Taste the world: global foods to cook at home
Written by: Julia Hammond
International travel might be on hold for the moment, but there’s no reason why you shouldn’t live vicariously through what you eat. Let the kitchen be your doorway to a culinary world. If you’re keen to taste the world, here are our picks for some global foods to cook at home.
What most foreigners would consider to be Spain’s national dish originated in the city of Valencia and is seen as a regional speciality by most Spaniards. traditionally, it was a tasty mix of saffron rice, vegetables and local meat such as rabbit, duck or chicken. Today, it’s equally common to see the meat replaced with seafood in the form of fresh prawns and mussels cooked in their shells. There are plenty of recipes out there, but this one from Spanish chef Omar Allibhoy is one of the most authentic we’ve seen.
UK: roast beef
There’s nothing Brits love more than a good old-fashioned roast dinner, with many families heading to a pub to let someone else take care of the cooking. But it’s one of the easiest meals to cook at home. Though timings are important, each element requires very little attention once in the oven. Start by popping a joint into a roasting dish; sirloin, rib and topside are all good choices. Par-boil your potatoes and then finish off in the oven. Mix up some batter from fresh eggs, plain flour and milk to cook some puffy Yorkshire puddings. Finish the plate with a selection of vegetables and a generous dash of gravy.
Peru’s long Pacific coastline means that seafood is abundant and cheap. Where better, then, to create a dish that relies on the freshest fish to create a deliciously filling plate of ceviche. In fact, it’s often hard to find a cevicheria worth its salt that stays open into the evening – by then the fish is past its best. The fish is usually a white fish with a firm texture such as corvina, sea bass or even shark. Dice it into large cubes and sprinkled liberally with salt. Finely chop some shallots or onion, do the same with some chilli peppers and and marinate the whole lot in plenty of lime juice. The trick is not to leave it too long. Often ten minutes is all it will take for the fish to become opaque and ready to eat. Garnish with some chopped cilantro and serve immediately.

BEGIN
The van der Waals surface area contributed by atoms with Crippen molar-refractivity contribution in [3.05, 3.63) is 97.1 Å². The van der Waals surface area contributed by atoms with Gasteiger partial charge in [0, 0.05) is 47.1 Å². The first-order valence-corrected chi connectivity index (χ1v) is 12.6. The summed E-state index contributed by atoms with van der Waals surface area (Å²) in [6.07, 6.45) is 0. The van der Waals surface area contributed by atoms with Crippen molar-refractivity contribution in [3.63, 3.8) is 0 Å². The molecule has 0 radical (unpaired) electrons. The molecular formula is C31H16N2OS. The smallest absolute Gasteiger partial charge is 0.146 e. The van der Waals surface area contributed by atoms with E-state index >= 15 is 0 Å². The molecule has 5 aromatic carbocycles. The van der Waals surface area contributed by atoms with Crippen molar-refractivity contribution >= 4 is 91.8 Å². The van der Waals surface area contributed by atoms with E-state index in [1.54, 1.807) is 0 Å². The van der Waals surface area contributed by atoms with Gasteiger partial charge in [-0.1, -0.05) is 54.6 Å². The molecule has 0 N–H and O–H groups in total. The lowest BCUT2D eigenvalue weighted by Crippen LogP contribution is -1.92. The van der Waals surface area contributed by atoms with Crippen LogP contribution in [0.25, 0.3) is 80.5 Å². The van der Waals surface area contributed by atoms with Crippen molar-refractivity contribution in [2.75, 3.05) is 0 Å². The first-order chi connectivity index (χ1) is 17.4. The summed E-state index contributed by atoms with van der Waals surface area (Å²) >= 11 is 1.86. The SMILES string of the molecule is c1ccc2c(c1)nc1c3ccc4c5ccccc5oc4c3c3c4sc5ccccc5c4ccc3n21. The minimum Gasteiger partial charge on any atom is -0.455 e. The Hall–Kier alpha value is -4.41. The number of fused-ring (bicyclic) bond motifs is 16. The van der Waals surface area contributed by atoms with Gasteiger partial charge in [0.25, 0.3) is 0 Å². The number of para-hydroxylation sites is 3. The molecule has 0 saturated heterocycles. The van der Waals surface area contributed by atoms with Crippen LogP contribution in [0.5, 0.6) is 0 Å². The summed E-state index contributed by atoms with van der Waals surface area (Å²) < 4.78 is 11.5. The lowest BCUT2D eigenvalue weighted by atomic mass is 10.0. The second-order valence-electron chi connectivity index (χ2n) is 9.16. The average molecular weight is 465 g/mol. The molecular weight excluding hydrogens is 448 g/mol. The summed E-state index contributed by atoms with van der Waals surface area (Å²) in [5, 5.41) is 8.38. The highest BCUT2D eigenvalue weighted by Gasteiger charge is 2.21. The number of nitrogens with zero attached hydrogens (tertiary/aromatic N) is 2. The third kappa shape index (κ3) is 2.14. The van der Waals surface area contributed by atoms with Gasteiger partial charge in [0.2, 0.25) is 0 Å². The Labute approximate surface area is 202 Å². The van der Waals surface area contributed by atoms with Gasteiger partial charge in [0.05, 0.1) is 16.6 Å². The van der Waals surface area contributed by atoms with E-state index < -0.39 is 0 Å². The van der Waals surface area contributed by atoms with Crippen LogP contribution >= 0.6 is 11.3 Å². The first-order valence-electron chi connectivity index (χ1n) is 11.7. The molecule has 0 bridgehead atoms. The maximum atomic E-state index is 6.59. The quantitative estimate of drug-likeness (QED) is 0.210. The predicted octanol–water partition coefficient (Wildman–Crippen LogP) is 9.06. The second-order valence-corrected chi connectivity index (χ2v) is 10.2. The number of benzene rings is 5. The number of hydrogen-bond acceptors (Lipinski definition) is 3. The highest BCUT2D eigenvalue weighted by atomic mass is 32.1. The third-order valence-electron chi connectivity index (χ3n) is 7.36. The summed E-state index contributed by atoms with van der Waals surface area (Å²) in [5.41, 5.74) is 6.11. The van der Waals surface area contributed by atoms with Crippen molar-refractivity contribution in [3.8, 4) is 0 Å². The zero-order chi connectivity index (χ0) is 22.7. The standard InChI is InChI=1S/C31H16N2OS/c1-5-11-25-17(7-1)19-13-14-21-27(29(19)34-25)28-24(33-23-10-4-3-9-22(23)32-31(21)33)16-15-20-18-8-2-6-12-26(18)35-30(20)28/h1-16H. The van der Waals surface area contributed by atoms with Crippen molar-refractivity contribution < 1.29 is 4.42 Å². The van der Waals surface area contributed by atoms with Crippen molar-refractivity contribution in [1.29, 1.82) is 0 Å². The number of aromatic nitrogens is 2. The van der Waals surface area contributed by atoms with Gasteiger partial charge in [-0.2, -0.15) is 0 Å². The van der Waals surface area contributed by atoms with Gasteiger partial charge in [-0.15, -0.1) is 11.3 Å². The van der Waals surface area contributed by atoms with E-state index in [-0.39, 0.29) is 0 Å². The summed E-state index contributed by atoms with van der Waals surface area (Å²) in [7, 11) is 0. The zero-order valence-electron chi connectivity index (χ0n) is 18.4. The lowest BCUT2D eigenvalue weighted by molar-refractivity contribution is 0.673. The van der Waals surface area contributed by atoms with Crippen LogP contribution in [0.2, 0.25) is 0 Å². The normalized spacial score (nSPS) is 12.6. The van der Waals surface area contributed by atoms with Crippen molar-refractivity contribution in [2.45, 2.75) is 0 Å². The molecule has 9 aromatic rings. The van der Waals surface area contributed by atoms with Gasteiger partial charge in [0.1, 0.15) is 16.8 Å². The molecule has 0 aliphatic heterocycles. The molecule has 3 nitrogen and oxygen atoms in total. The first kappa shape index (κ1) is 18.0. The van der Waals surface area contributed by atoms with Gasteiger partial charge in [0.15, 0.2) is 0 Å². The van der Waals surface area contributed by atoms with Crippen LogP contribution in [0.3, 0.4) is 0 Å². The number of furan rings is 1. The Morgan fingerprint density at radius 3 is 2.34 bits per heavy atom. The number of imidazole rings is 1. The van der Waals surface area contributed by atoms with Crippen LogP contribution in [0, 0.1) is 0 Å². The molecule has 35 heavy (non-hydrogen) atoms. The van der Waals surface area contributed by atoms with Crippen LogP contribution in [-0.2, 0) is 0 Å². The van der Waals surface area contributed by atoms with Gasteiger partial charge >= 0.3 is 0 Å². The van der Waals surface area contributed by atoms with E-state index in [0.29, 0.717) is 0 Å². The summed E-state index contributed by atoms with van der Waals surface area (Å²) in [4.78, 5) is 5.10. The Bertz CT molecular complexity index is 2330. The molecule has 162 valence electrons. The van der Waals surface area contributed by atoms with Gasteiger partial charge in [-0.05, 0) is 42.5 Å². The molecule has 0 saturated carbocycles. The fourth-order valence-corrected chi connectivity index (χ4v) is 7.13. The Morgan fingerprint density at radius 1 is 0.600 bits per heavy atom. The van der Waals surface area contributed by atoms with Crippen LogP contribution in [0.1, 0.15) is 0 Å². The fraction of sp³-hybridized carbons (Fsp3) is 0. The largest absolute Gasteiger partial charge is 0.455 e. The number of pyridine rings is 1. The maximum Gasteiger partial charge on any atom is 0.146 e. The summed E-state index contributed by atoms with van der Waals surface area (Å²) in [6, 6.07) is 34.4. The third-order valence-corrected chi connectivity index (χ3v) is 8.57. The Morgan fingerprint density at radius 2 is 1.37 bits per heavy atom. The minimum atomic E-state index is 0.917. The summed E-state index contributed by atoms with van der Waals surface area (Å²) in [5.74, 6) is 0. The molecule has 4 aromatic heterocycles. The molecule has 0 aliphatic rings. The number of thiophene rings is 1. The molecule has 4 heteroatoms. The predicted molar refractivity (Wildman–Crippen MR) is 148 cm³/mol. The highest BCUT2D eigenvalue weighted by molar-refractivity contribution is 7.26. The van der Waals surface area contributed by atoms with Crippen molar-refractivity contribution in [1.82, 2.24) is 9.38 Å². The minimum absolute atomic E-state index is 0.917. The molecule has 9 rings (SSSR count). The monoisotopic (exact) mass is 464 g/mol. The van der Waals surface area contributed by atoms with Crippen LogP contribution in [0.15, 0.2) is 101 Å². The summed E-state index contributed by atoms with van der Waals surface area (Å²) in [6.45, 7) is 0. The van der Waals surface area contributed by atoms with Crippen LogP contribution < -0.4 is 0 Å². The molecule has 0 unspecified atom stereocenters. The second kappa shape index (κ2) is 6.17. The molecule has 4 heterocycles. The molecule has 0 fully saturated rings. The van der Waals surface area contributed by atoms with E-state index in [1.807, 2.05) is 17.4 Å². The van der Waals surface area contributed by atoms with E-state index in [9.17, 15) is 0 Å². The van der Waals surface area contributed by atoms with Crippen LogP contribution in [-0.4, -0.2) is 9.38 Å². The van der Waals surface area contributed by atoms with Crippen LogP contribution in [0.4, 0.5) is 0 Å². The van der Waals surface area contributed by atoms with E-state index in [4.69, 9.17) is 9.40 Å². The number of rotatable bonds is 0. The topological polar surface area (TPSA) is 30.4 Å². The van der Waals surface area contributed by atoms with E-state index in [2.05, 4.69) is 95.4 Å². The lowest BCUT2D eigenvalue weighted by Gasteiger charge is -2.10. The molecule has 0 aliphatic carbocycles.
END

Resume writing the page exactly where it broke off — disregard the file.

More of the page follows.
From the USA we bring you a Cajun favourite: jambalaya. Drawing influences from West Africa, France and Spain, this dish is most closely associated with the state of Louisiana. Purists will be keen to point out that there are two distinct types of jambalaya: Cajun and Creole. The latter is a New Orleans dish – originally, Spanish settlers tried to recreate their beloved paella, substituting tomatoes for the saffron they couldn’t source in the New World. In rural Louisiana you’ll find Cajun jambalaya is more common; the main difference between the two is the lack of tomatoes in the Cajun variety. Instead, there’s plenty of crawfish, shrimp, oysters and even alligator meat.
Senegal: yassa poulet
Over to Africa now and in the West African nation of Senegal, the dish of the day is yassa poulet. This again is simple to prepare, though plan ahead as it’s best to leave the flavours to develop overnight. The Senegalese swear by what they call “poulet bicyclette” – the closest translation would be an organic, free range bird that’s been allowed to roam free. Marinate chunks of chicken in sliced onions and freshly squeezed lemon juice. Slow cook the following day so that the onions become translucent and melt-in-the-mouth. Serve with rice in a communal bowl – this dish is just perfect for sharing with friends.
Thailand: red curry
Green and red curries are both popular in Thailand. A traditional red curry, known locally as Gaeng Daeng, utilises meat, curry paste and coconut milk. It makes a dish whose aroma is only equalled by its rich taste and gorgeous appearance – who could resist that bold colour? To enrich the flavour locals add garlic, shallots, chilli peppers, galangal, shrimp, kaffir lime and fish sauce.
Russia’s favourite soup is a stunning crowd-pleaser. The bright red borscht gets its colour from the beets used to create it. The other key ingredients are some form of meat – usually beef – potatoes, cabbage, carrot and onion. Usually, it’s served with a swirl of sour cream and sprinkled with fresh dill. As a result of the expansion of the Soviet Empire, it’s also commonly found across the former Soviet republics such as those in Eastern Europe, Central Asia or the Baltics. The names might be different, though: in Poland, you’d need to ask for barszcz, while in Lithuania, look on the menu for barščiai.
What’s your favourite dish inspired by your travels? Why not let us know?